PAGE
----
JSC: ‘Boys Club’ hinders gender parity in legal profession

Two female candidates have lamented the blockages that female lawyers and judges face within the legal profession. These include a “boys club”, which gate-keeps positions for its peers, and a head start given to their male counterparts by virtue of their historical privilege, which necessarily means male candidates are more experienced. 

The Judicial Service Commission (JSC) interviewed candidates for the position of Judge President (JP) of the Bloemfontein high court on Tuesday. There are also vacancies for the high courts in the Western Cape and Eastern Cape, and the Labour Court. Four candidates for the Free State position were interviewed on Tuesday: two women and two men. This brought the thorny issue of gender parity in the legal profession to the forefront of proceedings. 

Judges Constance Mocumie, Jake Moloi and Mojalefa Rampai were interviewed for the position in April, when the JSC held interviews for the same position, but appointed no one, to the disappointment of many critics of the JSC’s track-record on pursuing a transformation agenda. All three candidates reapplied for the position, while Judge Mahume Molemela joined the contest for the position on Tuesday. Despite constitutional imperatives to pursue gender representation and to rectify the injustices of the past, the legal profession has a long way to go: out of some 239 judges, only 77 are women. 

Opportunities for women
Both female candidates, Molemela and Mocumie, on Tuesday explained that in the profession, judges are invited to act in the high courts by their peers. It is not customary for a candidate to ask to be appointed as an acting judge. This leaves the cherry picking of prospective judges up to the “boys club”, which has traditionally dominated the industry, generally. Candidates were specifically asked about their views on transformation on Tuesday, perhaps indicating that the JSC itself views the issue as highly significant when making this appointment. 

Mocumie has been acting in the Supreme Court of Appeal since December 2013. On Tuesday, in a marathon interview that spanned nearly three hours, she said the challenges faced by the Free State bench included divergent views on the meaning of transformation. She said the bench lacked legitimacy in the eyes of the public when women judges were not the norm, and said it was important that women be appointed to ensure that all the views of society were heard and understood. 

Mocumie added that women were simply not given the opportunities that would allow them to be considered for senior positions in the profession. Molemela raised a similar point when asked why she had not occupied any leadership positions during her twelve years as a magistrate. She said women were simply not given opportunities to lead, giving their male counterparts a head start when opportunities to move up in the ranks progressed. Both candidates were queried about whether their more senior colleagues on the bench would accept their appointment, should either of them become the Judge President.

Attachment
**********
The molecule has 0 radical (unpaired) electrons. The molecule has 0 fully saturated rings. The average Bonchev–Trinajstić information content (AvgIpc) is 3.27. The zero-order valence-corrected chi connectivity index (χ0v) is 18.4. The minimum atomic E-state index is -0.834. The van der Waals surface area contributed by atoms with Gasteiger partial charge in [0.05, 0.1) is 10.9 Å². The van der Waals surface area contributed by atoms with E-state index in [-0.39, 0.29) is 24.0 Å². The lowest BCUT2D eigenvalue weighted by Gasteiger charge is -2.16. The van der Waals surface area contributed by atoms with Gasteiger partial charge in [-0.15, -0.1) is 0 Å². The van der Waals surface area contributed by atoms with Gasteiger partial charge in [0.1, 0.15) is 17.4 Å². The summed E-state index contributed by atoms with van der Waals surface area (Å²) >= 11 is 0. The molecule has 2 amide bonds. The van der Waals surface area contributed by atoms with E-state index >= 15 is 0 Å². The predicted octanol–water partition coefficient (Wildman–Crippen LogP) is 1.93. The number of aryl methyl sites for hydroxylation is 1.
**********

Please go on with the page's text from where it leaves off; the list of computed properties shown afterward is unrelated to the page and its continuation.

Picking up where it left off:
Moloi told the JSC that he had always been committed to gender transformation, having mentored and promoted women during his career. But he said merit and experience should not be sidelined. “Policy and the Constitution dictates that we advance the cause of women and I fully support that,” Moloi said. “But we cannot sacrifice merit and experience for policy’s sake. That doesn’t mean I won’t support one of them if appointed – they will find my full support. Ask them how many of their judgments they send to me to scrutinise…”

Rampai, presently acting as the JP of the Free State high court, is the most senior candidate. During the interviews in April, it emerged that former JP, Thekiso Musi, had snubbed Rampai for the position of permanent JP by bringing in Western Cape judge Nathan Erasmus to act. Rampai said at the time he had felt “insulted” by the move, and did not attend Musi’s farewell party in protest. On transformation, Rampai admitted that the profession remained dominated by men. But, like Moloi, he seemed cautious about appointing women perceived to be junior.

“The constitutional imperative is very clear. The constitutional imperative is that women, worth just as much as men, should be given the opportunity to advance. The professional remains dominated by men,” he said. Chief Justice Mogoeng Mogoeng asked Rampai directly what the JSC should do, given that two men and two women were available for the position of Judge President. “I do not doubt the capabilities of my two sisters. They are great women. But I have to be frank, they are still relatively young. They still need time to mature to become leaders of the division. I have no doubt that with the passage of time they will mature to earn the respect of their colleagues. Every profession has its traditions. In judicial traditions it is very difficult to get a very junior colleague to lead a group of senior colleagues.” 

Mogoeng said he had also been “younger than many of my colleagues” in various positions he occupied, including his time as judge president and as the chief justice.  “Perhaps things just went against tradition in my case,” Mogoeng said.  Rampai replied, “All animals are equal, but some animals are more equal than others.”

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Sarah Evans
Sarah Evans

Sarah Evans interned at the Diamond Fields Advertiser in Kimberley for three years before completing an internship at the Mail & Guardian Centre for Investigative Journalism (amaBhungane). She went on to work as a Mail & Guardian news reporter with areas of interest including crime, law, governance and the nexus between business and politics. 

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